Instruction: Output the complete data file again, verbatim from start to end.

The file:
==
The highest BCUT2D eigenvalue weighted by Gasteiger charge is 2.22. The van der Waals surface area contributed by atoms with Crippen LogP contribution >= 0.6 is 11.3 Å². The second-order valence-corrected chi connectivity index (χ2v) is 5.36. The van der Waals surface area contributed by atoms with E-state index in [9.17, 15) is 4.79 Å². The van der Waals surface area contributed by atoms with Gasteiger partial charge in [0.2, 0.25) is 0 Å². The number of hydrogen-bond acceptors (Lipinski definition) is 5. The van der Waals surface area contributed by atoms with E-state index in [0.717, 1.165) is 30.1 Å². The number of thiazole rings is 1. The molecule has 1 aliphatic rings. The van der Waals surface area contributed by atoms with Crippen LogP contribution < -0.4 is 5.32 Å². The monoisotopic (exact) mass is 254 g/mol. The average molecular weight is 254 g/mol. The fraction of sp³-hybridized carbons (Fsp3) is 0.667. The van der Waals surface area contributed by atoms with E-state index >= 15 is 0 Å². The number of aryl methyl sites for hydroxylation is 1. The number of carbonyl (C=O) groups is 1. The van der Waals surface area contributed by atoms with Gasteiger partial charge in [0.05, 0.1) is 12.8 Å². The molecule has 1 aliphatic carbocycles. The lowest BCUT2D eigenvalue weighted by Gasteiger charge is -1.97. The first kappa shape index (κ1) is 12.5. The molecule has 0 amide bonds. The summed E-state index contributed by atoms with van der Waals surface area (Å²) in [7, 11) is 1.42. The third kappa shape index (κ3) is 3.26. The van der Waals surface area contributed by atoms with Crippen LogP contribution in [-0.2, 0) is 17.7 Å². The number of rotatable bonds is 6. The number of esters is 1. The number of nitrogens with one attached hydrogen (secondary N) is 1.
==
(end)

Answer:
The highest BCUT2D eigenvalue weighted by Gasteiger charge is 2.22. The van der Waals surface area contributed by atoms with Crippen LogP contribution >= 0.6 is 11.3 Å². The second-order valence-corrected chi connectivity index (χ2v) is 5.36. The van der Waals surface area contributed by atoms with E-state index in [9.17, 15) is 4.79 Å². The van der Waals surface area contributed by atoms with Gasteiger partial charge in [0.2, 0.25) is 0 Å². The number of hydrogen-bond acceptors (Lipinski definition) is 5. The van der Waals surface area contributed by atoms with E-state index in [0.717, 1.165) is 30.1 Å². The number of thiazole rings is 1. The molecule has 1 aliphatic rings. The van der Waals surface area contributed by atoms with Crippen LogP contribution < -0.4 is 5.32 Å². The monoisotopic (exact) mass is 254 g/mol. The average molecular weight is 254 g/mol. The fraction of sp³-hybridized carbons (Fsp3) is 0.667. The van der Waals surface area contributed by atoms with E-state index >= 15 is 0 Å². The number of aryl methyl sites for hydroxylation is 1. The number of carbonyl (C=O) groups is 1. The van der Waals surface area contributed by atoms with Gasteiger partial charge in [0.05, 0.1) is 12.8 Å². The molecule has 1 aliphatic carbocycles. The lowest BCUT2D eigenvalue weighted by Gasteiger charge is -1.97. The first kappa shape index (κ1) is 12.5. The molecule has 0 amide bonds. The summed E-state index contributed by atoms with van der Waals surface area (Å²) in [7, 11) is 1.42. The third kappa shape index (κ3) is 3.26. The van der Waals surface area contributed by atoms with Crippen LogP contribution in [-0.2, 0) is 17.7 Å². The number of rotatable bonds is 6. The number of esters is 1. The number of nitrogens with one attached hydrogen (secondary N) is 1.